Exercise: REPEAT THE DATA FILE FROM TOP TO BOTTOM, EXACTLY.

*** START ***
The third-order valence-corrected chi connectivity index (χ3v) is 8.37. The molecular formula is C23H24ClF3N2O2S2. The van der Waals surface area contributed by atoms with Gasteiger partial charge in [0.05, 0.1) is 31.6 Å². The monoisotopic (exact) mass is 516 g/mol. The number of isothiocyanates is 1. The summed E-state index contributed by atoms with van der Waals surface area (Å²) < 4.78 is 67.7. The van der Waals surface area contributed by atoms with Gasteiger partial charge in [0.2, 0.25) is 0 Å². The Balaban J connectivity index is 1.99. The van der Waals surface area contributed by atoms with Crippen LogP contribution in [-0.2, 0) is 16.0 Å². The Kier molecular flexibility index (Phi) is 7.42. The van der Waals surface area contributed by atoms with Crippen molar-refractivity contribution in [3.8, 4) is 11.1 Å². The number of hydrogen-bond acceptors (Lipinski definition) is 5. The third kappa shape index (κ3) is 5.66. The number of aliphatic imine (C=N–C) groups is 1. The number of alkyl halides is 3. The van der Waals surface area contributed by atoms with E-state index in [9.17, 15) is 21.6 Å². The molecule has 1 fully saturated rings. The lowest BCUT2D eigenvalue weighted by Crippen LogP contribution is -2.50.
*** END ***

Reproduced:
The third-order valence-corrected chi connectivity index (χ3v) is 8.37. The molecular formula is C23H24ClF3N2O2S2. The van der Waals surface area contributed by atoms with Gasteiger partial charge in [0.05, 0.1) is 31.6 Å². The monoisotopic (exact) mass is 516 g/mol. The number of isothiocyanates is 1. The summed E-state index contributed by atoms with van der Waals surface area (Å²) < 4.78 is 67.7. The van der Waals surface area contributed by atoms with Gasteiger partial charge in [0.2, 0.25) is 0 Å². The Balaban J connectivity index is 1.99. The van der Waals surface area contributed by atoms with Crippen LogP contribution in [-0.2, 0) is 16.0 Å². The Kier molecular flexibility index (Phi) is 7.42. The van der Waals surface area contributed by atoms with Crippen molar-refractivity contribution in [3.8, 4) is 11.1 Å². The number of hydrogen-bond acceptors (Lipinski definition) is 5. The third kappa shape index (κ3) is 5.66. The number of aliphatic imine (C=N–C) groups is 1. The number of alkyl halides is 3. The van der Waals surface area contributed by atoms with E-state index in [9.17, 15) is 21.6 Å². The molecule has 1 fully saturated rings. The lowest BCUT2D eigenvalue weighted by Crippen LogP contribution is -2.50.